Difference between revisions of "microformats2-linting"

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# If a document has an <var>h-feed</var> class, it shouldn't have any <var>h-entry</var> elements that are not children of the <var>h-feed</var>.
 
# If a document has an <var>h-feed</var> class, it shouldn't have any <var>h-entry</var> elements that are not children of the <var>h-feed</var>.
 
# A non-nested <var>h-entry</var> should be on an article.
 
# A non-nested <var>h-entry</var> should be on an article.
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#* -1 [[User:Tantek|Tantek]] 14:44, 12 July 2015 (UTC) see below
 
# If the outer <var>h-entry</var> is an article element, arguably nested <var>h-entry</var>s should also be articles. This is explicitly recommended by §4.3.2 of HTML5.
 
# If the outer <var>h-entry</var> is an article element, arguably nested <var>h-entry</var>s should also be articles. This is explicitly recommended by §4.3.2 of HTML5.
 +
#* -1 article tag is unnecessary extra markup / and or constraint for the semantics of h-entry. [[User:Tantek|Tantek]] 14:44, 12 July 2015 (UTC)
 
# <var>dt-created</var> <= <var>dt-published</var> <= <var>dt-updated</var>.
 
# <var>dt-created</var> <= <var>dt-published</var> <= <var>dt-updated</var>.
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 +
== Notes ==
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* <code>&lt;article&gt;</code> in practice seems to serve no purpose in HTML5.
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** I've stopped using it for this reason. [[User:Tantek|Tantek]] 14:44, 12 July 2015 (UTC)
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** I use it because it's the correct element for the job. There's a bit of a chicken and egg problem here: we ask for the new elements, WHATWG/W3C give them to us as blank slates to play with, then we complain that they don't do anything. And the semantics of an h-entry and an article match up pretty damn well. My view is that the point of a linter is to give people the hints to get better at writing not just microformats but at writing HTML too. You can ignore its advice if you choose though. —[[User:TomMorris|Tom Morris]] 14:57, 12 July 2015 (UTC)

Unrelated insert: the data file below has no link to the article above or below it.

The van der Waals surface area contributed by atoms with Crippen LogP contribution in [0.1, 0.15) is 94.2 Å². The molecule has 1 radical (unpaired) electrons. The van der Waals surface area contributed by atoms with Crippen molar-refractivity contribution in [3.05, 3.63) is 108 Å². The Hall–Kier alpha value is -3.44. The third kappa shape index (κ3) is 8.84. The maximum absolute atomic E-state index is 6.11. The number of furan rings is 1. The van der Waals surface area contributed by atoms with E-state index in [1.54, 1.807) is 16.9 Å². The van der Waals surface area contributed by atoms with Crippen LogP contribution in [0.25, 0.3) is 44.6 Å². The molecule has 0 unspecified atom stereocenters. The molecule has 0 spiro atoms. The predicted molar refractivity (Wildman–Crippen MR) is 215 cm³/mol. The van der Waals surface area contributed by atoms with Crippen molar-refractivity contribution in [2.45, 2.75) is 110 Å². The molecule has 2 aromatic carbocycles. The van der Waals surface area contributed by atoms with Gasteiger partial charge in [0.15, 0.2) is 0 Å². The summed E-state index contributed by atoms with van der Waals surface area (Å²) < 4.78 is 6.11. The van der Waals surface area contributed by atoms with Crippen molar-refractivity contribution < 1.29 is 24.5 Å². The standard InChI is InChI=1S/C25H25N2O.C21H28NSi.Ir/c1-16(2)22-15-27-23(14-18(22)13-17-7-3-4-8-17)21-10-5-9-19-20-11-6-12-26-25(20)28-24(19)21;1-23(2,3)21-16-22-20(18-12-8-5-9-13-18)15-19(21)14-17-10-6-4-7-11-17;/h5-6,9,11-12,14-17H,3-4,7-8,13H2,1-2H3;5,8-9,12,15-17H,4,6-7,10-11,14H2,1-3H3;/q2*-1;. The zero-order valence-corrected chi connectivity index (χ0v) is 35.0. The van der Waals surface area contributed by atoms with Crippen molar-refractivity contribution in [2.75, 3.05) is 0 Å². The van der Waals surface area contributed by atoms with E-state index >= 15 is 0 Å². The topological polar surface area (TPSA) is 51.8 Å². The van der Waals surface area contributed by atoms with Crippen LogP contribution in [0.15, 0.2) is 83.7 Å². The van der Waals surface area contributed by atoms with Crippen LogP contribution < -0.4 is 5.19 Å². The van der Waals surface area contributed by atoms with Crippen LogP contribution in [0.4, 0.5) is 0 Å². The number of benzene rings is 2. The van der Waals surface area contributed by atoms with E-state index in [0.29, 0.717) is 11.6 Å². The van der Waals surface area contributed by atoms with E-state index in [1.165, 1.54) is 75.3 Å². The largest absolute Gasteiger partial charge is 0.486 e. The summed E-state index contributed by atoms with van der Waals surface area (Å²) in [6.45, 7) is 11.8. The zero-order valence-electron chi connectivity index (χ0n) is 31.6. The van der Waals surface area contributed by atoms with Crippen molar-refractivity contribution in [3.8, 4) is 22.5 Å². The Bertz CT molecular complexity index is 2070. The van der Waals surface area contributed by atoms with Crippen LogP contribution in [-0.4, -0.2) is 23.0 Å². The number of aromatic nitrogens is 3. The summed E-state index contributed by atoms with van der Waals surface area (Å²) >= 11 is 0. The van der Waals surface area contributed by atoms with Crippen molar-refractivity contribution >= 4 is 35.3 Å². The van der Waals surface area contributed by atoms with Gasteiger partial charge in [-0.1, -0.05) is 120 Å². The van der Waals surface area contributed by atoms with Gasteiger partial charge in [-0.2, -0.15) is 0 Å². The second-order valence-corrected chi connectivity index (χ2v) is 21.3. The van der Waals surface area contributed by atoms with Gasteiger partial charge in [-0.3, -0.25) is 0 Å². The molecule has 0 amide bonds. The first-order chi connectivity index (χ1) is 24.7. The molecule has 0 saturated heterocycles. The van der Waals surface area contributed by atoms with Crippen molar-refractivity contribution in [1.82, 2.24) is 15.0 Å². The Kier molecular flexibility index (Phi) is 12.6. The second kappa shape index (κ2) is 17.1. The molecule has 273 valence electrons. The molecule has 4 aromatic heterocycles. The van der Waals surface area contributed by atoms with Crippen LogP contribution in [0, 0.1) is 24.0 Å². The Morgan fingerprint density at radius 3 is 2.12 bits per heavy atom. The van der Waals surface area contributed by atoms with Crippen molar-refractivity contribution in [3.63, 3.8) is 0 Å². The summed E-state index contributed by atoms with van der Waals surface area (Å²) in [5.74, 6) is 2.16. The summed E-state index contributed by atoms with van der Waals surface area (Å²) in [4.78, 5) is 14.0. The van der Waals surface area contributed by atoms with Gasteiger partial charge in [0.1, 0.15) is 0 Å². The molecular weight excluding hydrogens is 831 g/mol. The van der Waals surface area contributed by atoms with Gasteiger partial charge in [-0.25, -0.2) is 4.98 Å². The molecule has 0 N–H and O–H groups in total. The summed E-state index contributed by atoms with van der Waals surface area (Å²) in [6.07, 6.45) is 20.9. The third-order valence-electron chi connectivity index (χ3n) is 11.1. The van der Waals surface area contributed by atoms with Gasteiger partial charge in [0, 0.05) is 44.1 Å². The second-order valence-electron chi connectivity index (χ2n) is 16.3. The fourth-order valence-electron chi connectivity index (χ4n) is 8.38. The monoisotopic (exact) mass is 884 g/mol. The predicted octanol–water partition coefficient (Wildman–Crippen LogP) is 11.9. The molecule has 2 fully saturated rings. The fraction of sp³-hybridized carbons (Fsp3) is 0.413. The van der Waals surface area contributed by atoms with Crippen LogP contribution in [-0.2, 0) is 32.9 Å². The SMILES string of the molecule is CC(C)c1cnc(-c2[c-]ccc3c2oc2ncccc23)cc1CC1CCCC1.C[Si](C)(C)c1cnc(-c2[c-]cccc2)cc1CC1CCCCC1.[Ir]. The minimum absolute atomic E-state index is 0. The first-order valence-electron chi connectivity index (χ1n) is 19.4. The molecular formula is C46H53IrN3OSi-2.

Latest revision as of 14:57, 12 July 2015

This page is to work out possible rules for a future microformats2 linter/validator.

The job of a linter or validator is to help the user correctly implement microformats2 on their site by making helpful (if somewhat pedantic) comments about the markup.

Possible linting rules

  1. If a document has an h-feed class, it shouldn't have any h-entry elements that are not children of the h-feed.
  2. A non-nested h-entry should be on an article.
    • -1 Tantek 14:44, 12 July 2015 (UTC) see below
  3. If the outer h-entry is an article element, arguably nested h-entrys should also be articles. This is explicitly recommended by §4.3.2 of HTML5.
    • -1 article tag is unnecessary extra markup / and or constraint for the semantics of h-entry. Tantek 14:44, 12 July 2015 (UTC)
  4. dt-created <= dt-published <= dt-updated.

Notes

  • <article> in practice seems to serve no purpose in HTML5.
    • I've stopped using it for this reason. Tantek 14:44, 12 July 2015 (UTC)
    • I use it because it's the correct element for the job. There's a bit of a chicken and egg problem here: we ask for the new elements, WHATWG/W3C give them to us as blank slates to play with, then we complain that they don't do anything. And the semantics of an h-entry and an article match up pretty damn well. My view is that the point of a linter is to give people the hints to get better at writing not just microformats but at writing HTML too. You can ignore its advice if you choose though. —Tom Morris 14:57, 12 July 2015 (UTC)